Traceability systems for Australian farmed deer: Options paper
The Australian farmed deer industry does not currently mandate the use of animal identification (ID) or movement traceability. Deer are susceptible to foot and mouth...
Published: 15 Sep 2023
Author(s): Richard Shephard
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The Australian farmed deer industry does not currently mandate the use of animal identification (ID) or movement traceability. Deer are susceptible to foot and mouth disease (FMD) and the heightened awareness of FMD arising from the recent outbreak in Indonesia has focused attention on readiness of each FMD-susceptible industry. The cattle, sheep, goat and pig industries have mandated animal ID and traceability schemes operating that require: (1) identification of all contact animals and properties associated with a suspect case from the preceding 30-day period, within 24 hours of the suspect case being declared; (2) identification of all properties associated with the suspect within 14 days of the suspect case being declared; and (3) identification of all contact animals associated with the suspect animal (or the properties that the contact animal was identified to have occupied in its lifetime) within 30 days of the suspect case being declared.
Recent reviews have identified mob-based sheep ID and traceability systems as unlikely to meet these performance standards (especially lifetime property and individual animal contact history). A recommendation for a nationally administered, universal (multi-species), individual animal electronic identification (eID) and traceability system has so far not progressed beyond cattle; however, inclusion plans for sheep and goats in 2025 have been announced. The Australian farmed deer industry appears to be the least capable industry among FMD-susceptible species industries of providing effective animal ID and traceability capabilities. This presents a risk to Australia’s biosecurity and agricultural trade.
The farmed deer industry in Australia has unique features that potentially influence the choice of an industry-managed animal ID and traceability system. The industry is small and shrinking, and has no central register of producers (or deer). Deer are farmed for velvet (mostly red deer), venison (mostly fallow deer) or both. Venison stags can produce for 10–12 years. There is a limited number of abattoirs that process deer (only two with export licences).
Recent changes have allowed wild-caught (i.e. shot feral) venison to be sold into the consumer market, mostly via restaurants. Farmed deer have strict boundary fencing requirements. This is to prevent escapes and potential establishment of more feral deer populations, and to prevent contact between feral and farmer deer populations, which could potentially spread disease. There is very limited farmed deer movement—almost none between farms (stags are usually home-bred)—most being from farm of birth to processor (abattoir). There are no deer saleyards and no significant ‘deer trading’ market (e.g. backgrounding, finishing; most deer are sent for slaughter from their farm of birth). This means the movement of deer in Australia (and the risk disease spread) is simpler and easier to follow than the movement of cattle or sheep.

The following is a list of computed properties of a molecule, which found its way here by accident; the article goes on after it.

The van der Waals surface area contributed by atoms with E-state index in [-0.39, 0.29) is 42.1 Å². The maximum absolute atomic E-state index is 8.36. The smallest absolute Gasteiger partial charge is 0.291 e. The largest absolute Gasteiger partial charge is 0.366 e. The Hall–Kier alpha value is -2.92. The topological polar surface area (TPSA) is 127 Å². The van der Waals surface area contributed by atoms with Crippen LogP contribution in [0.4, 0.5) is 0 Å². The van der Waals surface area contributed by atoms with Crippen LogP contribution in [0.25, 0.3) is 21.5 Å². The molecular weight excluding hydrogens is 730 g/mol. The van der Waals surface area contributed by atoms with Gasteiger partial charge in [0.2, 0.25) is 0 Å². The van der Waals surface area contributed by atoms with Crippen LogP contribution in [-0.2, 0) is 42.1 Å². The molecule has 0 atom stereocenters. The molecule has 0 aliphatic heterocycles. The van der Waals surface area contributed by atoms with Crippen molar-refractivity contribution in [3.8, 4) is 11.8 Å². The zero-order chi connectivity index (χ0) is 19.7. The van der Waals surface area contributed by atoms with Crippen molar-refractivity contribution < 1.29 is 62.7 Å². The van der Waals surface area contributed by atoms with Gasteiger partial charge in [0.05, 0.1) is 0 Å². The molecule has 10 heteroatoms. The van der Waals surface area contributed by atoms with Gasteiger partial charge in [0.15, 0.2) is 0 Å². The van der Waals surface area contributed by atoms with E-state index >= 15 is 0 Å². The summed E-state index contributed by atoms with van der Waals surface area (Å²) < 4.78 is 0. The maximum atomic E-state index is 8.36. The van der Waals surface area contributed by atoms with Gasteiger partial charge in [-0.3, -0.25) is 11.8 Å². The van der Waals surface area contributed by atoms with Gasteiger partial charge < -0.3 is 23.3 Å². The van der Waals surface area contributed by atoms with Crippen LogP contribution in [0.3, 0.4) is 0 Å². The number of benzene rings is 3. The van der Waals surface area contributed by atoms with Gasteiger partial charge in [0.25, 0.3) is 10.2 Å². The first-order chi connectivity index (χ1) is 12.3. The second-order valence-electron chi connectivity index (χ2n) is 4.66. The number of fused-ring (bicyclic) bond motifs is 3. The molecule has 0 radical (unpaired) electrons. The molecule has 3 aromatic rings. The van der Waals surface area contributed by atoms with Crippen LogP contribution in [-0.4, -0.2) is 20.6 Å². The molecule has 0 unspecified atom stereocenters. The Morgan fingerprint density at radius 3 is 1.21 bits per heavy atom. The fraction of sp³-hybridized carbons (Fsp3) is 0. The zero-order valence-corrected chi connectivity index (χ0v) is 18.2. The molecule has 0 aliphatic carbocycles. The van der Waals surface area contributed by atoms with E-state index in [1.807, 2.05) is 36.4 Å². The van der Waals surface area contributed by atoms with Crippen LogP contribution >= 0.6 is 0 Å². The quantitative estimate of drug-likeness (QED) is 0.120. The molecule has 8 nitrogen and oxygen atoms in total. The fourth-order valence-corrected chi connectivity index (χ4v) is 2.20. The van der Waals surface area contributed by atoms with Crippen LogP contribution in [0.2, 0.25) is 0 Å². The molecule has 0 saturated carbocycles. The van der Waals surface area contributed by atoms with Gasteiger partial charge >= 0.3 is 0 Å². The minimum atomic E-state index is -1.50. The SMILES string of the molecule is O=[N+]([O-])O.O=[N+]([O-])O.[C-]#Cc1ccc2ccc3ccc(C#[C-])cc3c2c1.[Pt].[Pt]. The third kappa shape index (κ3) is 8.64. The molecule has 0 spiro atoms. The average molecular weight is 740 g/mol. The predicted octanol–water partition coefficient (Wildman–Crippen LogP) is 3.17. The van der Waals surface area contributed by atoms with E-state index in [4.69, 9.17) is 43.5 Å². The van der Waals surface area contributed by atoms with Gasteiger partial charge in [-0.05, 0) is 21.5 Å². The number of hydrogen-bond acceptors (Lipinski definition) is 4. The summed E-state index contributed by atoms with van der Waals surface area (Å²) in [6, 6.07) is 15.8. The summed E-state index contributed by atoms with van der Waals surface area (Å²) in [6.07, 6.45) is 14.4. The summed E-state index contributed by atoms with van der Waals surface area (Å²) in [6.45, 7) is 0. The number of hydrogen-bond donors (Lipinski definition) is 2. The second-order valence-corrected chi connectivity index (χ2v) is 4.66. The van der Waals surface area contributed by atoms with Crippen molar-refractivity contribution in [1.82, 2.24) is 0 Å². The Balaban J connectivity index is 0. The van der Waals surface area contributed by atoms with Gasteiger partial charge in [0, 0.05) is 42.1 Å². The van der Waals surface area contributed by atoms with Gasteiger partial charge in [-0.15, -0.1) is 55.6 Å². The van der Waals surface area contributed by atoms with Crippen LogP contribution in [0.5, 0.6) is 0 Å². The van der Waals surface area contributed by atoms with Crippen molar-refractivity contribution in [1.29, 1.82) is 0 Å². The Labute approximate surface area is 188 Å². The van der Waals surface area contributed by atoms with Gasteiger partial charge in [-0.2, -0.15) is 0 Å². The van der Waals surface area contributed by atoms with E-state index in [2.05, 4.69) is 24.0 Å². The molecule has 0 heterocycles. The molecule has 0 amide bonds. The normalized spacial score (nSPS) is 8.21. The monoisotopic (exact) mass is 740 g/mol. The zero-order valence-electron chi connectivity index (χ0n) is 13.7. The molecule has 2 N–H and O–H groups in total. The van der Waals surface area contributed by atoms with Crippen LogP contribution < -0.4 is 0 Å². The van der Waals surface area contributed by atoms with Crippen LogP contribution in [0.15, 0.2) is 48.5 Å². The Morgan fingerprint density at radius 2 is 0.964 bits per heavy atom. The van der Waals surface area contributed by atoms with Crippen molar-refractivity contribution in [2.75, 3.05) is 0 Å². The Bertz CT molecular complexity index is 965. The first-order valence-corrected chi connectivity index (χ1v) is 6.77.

This report recommends the Deer Industry Association of Australia (DIAA) and AgriFutures Australia form a working group to review any necessary governance structures and explore the feasibility of an Australian farmed deer animal identification and traceability system compatible with national animal ID and traceability objectives. This would likely involve a review of industry (farmers, locations, farm sizes and characteristics), evaluation of capability of developing and managing a central register of farms and farmers, quantifying farm-level drivers for traceability (especially to identify resistance points for regulatory impost), estimating traceability establishment fixed costs (e.g. tag manufacturer tooling, registry establishment etc.), exploring funding options for delivery (including communications to members, government and the supply chain), establishment of a governance system (including administration of the traceability systems and their agreed rules), and discussion with Integrity Systems Company, which manages the National Livestock Identification System (NLIS) database, and with government to explore pathways for deployment of an electronic ID and traceability system.
The low frequency and rate of movement of farmed deer to and from farms suggests that, as an interim solution, a mob-based ‘waybill’ style animal ID and traceability system may provide most of the required functionality for industry. A paper-based system alone is insufficient for identifying contacts and their movements from a suspect case and, as such, is not suitable for exotic disease control preparedness. While an NLIS—using individual-animal eID tags, compulsory registering of all animals and their movements between properties—would meet the emergency animal disease (EAD) preparedness requirements of an FMD-susceptible species, the Australian farmed deer industry is not yet able to fund such a complex and costly system without external assistance. There are increased calls by animal production industries and by government for a central, multi-species animal-based eID and movement system to support a coordinated response to animal disease outbreaks. This will be an important aspect for the proposed working group to review. Any evaluation should consider the merit or otherwise of implementing cheaper (but non-eID) solutions as an interim solution.